Still from Shaun of the Dead

Shaun of the Dead: England Revisited


Still from Shaun of the Dead

This 2004 very British Zombie film took the world by storm. Shaun of the Dead was even featured in Scream 4 as part of the film’s beginning – two characters were watching the movie on television while “ghost face” was busy murdering victim number three. Watching the movie on DVD and then listening to the commentary later with Simon Pegg and Edgar Wright, feels a little like England revisited.

Of course the first thing that anyone will notice while listening to the commentary by Pegg and Wright, is the cleverness of the script and all the ways the film ties into foreshadowing at the start of the movie by Ed. The other thing is how typically English the film and  the commentators are.

Watching the film back when it first came out on DVD, my daughter and I became instant life-long fans of Pegg, Wright, Nick Frost and the movie. It is so English in its depiction of just how your average Brit would react to a zombie apocalypse. So much so that you can smell the tea and scones whilst watching it.

Shaun with tea and Ed with a cornetto
The obligatory cup of tea…and a cornetto

This first offering in the “cornetto trilogy” set the tone for the remaining films. Each very English in nature and featuring the three men who have worked together since Spaced. Sadly of all the commentaries available on the DVD, the trio do not comment together.

But, for a real feel of England, listen to the the Pegg/Wright track and then the cast commentary. The former is quite amusing, “you love men,” however, with two stand up comedians in the mix, Irish comic Dylan Moran and Pegg the color provided by the actors is very, very funny and very, very British.

While both may confuse non-English fans with references that are as typically tea and scone-ish as Shaun of the Dead, for those who are more familiar with the vernacular and the humor, these commentaries are as enjoyable as the film.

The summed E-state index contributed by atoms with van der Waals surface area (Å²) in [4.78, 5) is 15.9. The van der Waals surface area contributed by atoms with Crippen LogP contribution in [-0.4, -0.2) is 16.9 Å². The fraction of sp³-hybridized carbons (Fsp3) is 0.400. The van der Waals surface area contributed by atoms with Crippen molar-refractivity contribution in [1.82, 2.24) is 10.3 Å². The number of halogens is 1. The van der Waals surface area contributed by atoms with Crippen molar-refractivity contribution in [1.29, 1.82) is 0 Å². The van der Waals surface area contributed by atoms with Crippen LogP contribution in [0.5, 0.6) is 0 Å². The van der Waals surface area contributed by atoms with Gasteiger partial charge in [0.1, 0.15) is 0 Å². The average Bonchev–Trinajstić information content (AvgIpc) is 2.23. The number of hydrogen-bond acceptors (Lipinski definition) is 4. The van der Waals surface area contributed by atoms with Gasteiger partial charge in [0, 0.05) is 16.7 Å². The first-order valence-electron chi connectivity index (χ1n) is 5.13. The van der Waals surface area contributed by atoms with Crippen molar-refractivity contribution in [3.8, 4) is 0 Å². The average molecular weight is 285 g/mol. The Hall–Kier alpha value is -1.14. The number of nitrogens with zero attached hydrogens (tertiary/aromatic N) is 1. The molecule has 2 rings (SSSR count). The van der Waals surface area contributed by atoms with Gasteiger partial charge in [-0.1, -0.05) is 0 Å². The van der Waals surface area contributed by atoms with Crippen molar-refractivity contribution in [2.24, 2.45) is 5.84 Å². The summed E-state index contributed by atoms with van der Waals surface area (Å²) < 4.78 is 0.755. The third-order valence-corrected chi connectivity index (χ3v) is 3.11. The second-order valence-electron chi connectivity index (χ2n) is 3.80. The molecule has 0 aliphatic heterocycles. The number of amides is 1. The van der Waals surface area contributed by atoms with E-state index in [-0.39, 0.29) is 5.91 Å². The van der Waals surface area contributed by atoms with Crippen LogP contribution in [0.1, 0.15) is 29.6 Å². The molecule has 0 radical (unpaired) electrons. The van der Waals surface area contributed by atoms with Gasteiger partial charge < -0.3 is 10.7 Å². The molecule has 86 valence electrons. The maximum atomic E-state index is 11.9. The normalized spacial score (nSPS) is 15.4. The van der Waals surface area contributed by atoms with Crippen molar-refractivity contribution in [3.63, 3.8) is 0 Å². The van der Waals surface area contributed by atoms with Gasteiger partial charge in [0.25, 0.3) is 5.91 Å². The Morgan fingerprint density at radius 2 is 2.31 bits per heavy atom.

Listening to all the actors doing their impression of the great Bill Nighy is among the many highlights of the running chat during the film. Doing their “luvey” discussions (comically) about why “acting is so tiring” and “don’t talk to me about emoting,” and the chuckles just don’t stop.

If you find that sort of thing funny.

I myself do and admittedly the thing I miss most about my home of almost 32 years is the humor. Perhaps the thing that kept me coming back to work everyday at HMP & YOI Warren Hill (the prison that was my workplace for 10 years) was the ability of my coworkers and colleagues to make me laugh on a very regular basis.

Maybe it is living with the abysmal English weather that makes the average Brit so able to see the funny or sarcastic side of everything. Don’t get me wrong, the British sense of humor can be rough, even sadistic.

Shaun of the Dead: England Revisited Screen Shot 2015-02-12 at 01.53.03

Example:

When the shuttle exploded killing all 7 astronauts on board, a popular short joke that made the rounds was, “What do astronauts like to drink? Seven-up.”

That is the least offensive of the jokes that were passed around at the local.

British humor is, for the most part, easily accepted across the pond here in the US.  Although some English gags are so topical that no one apart from a resident of that country can understand them. American humor, for some reason, does not always go over well in the UK.

For me, Shaun of the Dead  is like England revisited. The theme, story and characters in the film are a snapshot of the country and just how your average man or woman on the street would handle a zombie apocalypse.  As the commentators are quick to point out, the film is, at its core, about “getting your life sorted” amidst a zombie invasion.

Or…

That in England the average denizen would carry on regardless despite the apocalypse around them. Regardless of plot and sub-plots the film is hysterically funny.  After having a good laugh at the movie, take the time to listen to the commentaries.

There are a total of four, the last two featuring, the brilliant Bill Nighy and Penelope Wilton who play Shaun’s stepfather Philip and Shaun’s mum,  and the very  last commentary is done by the zombies in the film.  Bill sets the tone of number three with wondering what other countries think of the word “bollocks.” Even if you do not normally watch the special features, make this DVD the exception. You will be glad you did.

The wildly talented Bill Nighy
Nighy as Philip…”He’s NOT my dad!”

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Mike's Film Talk

Actor, Writer, Vlogger, Blogger, Veteran, http://MikesFilmTalk.com Member Nevada Film Critics Society

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